Posted on

Open Letter to Doctor Doctor

Doctor! Doctor!
You say exercise feeds us what we need.
For our depressions, for our pain, for everything it seems.

And oh Doctor Doctor!
You say meditation does it too and maybe yoga too!

But Doctor,
Did you notice that dancers combine the three since the times of our most ancient trees?

I wonder what you see Doctor
When you do not see that it is the quality of movement that nourishes us.
And oh yes the quality of focus and thought that bond us to our movement.
And the quality of hope that binds us into a whole as one and as many.

It is difficult to see that living within the quality is a nourishment along with a delight of excellence.
Tim Hurst. 05/20/17

Posted on

My Gaga with Omri Drumlevich

Gaga Workshop with Omri Drumlevich, Austin, Tx, 040817, Presented by AMARTS.

I entered the dance room with only one question, am I able to do this class? Omri is welcoming and completely OK that I am not a working dancer. I know I have to monitor myself, measure my excitement to avoid injury.

I met other dancers, some I had seen performing in the Austin Dance Festival. Sharing our excitement for the class calmed me down a bit.

Omir begins the class. First image is floating and I am at home. Then Rising and falling with every movement brings me to sharpen my senses. I go internally into each part of my body. Floating up and down becomes a specific experience of ribs, tailbone, then of entire body.

Later in choreography I felt Omri’s vision of pressured lowering motion that is powerful and distinct.

I had to laugh when I realized that the entire approach of the class was using the image of sending energy as signals through the body. This is the focus of my daily experiments to awaken every area of myself and my body.

A very graphic image grabs me. Imagining a rope passing through one arm, through the shoulders, and through the other arm, energy passes through the rope as if there were no bone.

The signal is sent from the spine between the shoulder blades and the arms are always sending and receiving the signal through the rope.

I sighed a breath of release to get this clear image of a multi-level experience of sending and receiving signals. I am not simply asking my body to move, I am listening and receiving to all the information returning from the movement. This is the reflective experience of dancing. Omri said it, “the information we receive may even be emotional.”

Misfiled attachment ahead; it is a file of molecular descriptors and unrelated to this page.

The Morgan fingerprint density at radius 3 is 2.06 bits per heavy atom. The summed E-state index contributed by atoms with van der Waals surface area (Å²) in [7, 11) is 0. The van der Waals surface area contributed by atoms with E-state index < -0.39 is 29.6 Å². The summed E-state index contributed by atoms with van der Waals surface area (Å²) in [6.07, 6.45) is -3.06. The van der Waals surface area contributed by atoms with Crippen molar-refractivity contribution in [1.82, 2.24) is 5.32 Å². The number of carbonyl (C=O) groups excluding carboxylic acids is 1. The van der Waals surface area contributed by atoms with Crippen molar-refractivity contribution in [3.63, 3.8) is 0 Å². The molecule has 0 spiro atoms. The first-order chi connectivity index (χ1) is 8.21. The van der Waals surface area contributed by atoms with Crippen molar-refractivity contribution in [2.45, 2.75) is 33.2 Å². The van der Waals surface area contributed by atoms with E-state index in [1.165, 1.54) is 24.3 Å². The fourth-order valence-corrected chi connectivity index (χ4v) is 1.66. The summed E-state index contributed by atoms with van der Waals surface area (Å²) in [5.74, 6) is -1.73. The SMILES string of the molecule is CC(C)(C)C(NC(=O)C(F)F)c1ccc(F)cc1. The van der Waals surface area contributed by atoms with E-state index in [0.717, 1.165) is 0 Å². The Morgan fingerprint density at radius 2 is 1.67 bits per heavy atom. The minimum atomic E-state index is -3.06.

A surprising use of a similar image in Omri’s choreography is feeling a necessity to move in one direction, for example on a slanted surface, and trying to keep ourselves from going there. The signals are sent in one direction and resisted with signals in the other direction. This is a very distinct experience.

I have been exploring leg extension as coming from only signals without thinking about tight hamstrings and IT bands. Omri’s next image exploded my imagination. He asks us to imagine moving without any bone, only muscle and skin. The signals are a different experience.

Next we expand our skin to a large loose mass and then expand our movement into the mass of stretched skin. My experience with translating every image to a signal meant I had lots of fun sending out bursts of signals to every edge of my skin almost like blowing up a balloon.

Using an opposite image, we are asked to imagine sending the bones of our arms and legs beyond the skin. Like Omri suggested, this is not a metaphor to be thought and executed, but an experience to be lived inside our movement.
This is precisely the value of dance that I seek to explore. An experience of interconnected signals comes through me as a person with all my emotion, intention, anticipation, curiosity, and hope. Dance is more than a series of commands and plans, goals and skills.

At this point in the workshop, I am totally engaged with the imagery of signals and reflection. Quality and connection of every movement. When Omri challenges us to move in ways we have not moved before, I have no monitor left. Where I go and with what abandon became a delight and a necessity. And of course he says, “go deeper into the experience,” and “go further.” Another force was in charge because I finished with no sense of strain or injury.

I did have to stop after 15 minutes of choreography from so much energy and blood running through my brain. Thoughts began to run together in a slow motion kind of way. Watching the class became another level of my learning experience.
Tim Hurst. 042317